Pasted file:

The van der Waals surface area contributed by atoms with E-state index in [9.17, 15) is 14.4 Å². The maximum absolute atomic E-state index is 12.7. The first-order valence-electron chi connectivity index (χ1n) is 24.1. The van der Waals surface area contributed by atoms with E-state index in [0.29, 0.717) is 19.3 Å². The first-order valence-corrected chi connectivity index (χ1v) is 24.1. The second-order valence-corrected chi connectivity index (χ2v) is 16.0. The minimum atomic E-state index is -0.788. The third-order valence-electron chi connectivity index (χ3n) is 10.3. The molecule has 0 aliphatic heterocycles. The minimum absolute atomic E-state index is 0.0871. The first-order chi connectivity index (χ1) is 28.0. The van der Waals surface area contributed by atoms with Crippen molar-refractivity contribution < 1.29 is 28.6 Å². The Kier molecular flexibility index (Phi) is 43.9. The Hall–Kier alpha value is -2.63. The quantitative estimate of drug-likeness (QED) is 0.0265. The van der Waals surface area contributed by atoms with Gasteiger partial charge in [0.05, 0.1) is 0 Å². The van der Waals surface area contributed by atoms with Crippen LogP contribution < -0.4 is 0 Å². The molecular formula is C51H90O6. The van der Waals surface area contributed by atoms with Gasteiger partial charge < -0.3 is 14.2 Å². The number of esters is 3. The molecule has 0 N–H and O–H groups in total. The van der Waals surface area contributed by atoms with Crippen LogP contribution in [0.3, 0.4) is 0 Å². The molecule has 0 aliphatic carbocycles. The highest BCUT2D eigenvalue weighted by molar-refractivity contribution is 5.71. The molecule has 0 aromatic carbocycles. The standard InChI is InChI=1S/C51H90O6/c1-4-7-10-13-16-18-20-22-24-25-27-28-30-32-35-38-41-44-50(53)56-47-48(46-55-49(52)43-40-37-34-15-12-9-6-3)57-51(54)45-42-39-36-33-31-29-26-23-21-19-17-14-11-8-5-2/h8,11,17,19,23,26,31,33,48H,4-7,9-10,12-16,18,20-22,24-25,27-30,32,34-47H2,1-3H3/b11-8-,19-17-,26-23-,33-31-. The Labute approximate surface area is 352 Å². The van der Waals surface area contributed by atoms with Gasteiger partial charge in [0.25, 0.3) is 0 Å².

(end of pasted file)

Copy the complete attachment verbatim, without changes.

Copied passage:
The van der Waals surface area contributed by atoms with E-state index in [9.17, 15) is 14.4 Å². The maximum absolute atomic E-state index is 12.7. The first-order valence-electron chi connectivity index (χ1n) is 24.1. The van der Waals surface area contributed by atoms with E-state index in [0.29, 0.717) is 19.3 Å². The first-order valence-corrected chi connectivity index (χ1v) is 24.1. The second-order valence-corrected chi connectivity index (χ2v) is 16.0. The minimum atomic E-state index is -0.788. The third-order valence-electron chi connectivity index (χ3n) is 10.3. The molecule has 0 aliphatic heterocycles. The minimum absolute atomic E-state index is 0.0871. The first-order chi connectivity index (χ1) is 28.0. The van der Waals surface area contributed by atoms with Crippen molar-refractivity contribution < 1.29 is 28.6 Å². The Kier molecular flexibility index (Phi) is 43.9. The Hall–Kier alpha value is -2.63. The quantitative estimate of drug-likeness (QED) is 0.0265. The van der Waals surface area contributed by atoms with Gasteiger partial charge in [0.05, 0.1) is 0 Å². The van der Waals surface area contributed by atoms with Crippen LogP contribution < -0.4 is 0 Å². The molecular formula is C51H90O6. The van der Waals surface area contributed by atoms with Gasteiger partial charge < -0.3 is 14.2 Å². The number of esters is 3. The molecule has 0 N–H and O–H groups in total. The van der Waals surface area contributed by atoms with Crippen LogP contribution in [0.3, 0.4) is 0 Å². The molecule has 0 aliphatic carbocycles. The highest BCUT2D eigenvalue weighted by molar-refractivity contribution is 5.71. The molecule has 0 aromatic carbocycles. The standard InChI is InChI=1S/C51H90O6/c1-4-7-10-13-16-18-20-22-24-25-27-28-30-32-35-38-41-44-50(53)56-47-48(46-55-49(52)43-40-37-34-15-12-9-6-3)57-51(54)45-42-39-36-33-31-29-26-23-21-19-17-14-11-8-5-2/h8,11,17,19,23,26,31,33,48H,4-7,9-10,12-16,18,20-22,24-25,27-30,32,34-47H2,1-3H3/b11-8-,19-17-,26-23-,33-31-. The Labute approximate surface area is 352 Å². The van der Waals surface area contributed by atoms with Gasteiger partial charge in [0.25, 0.3) is 0 Å².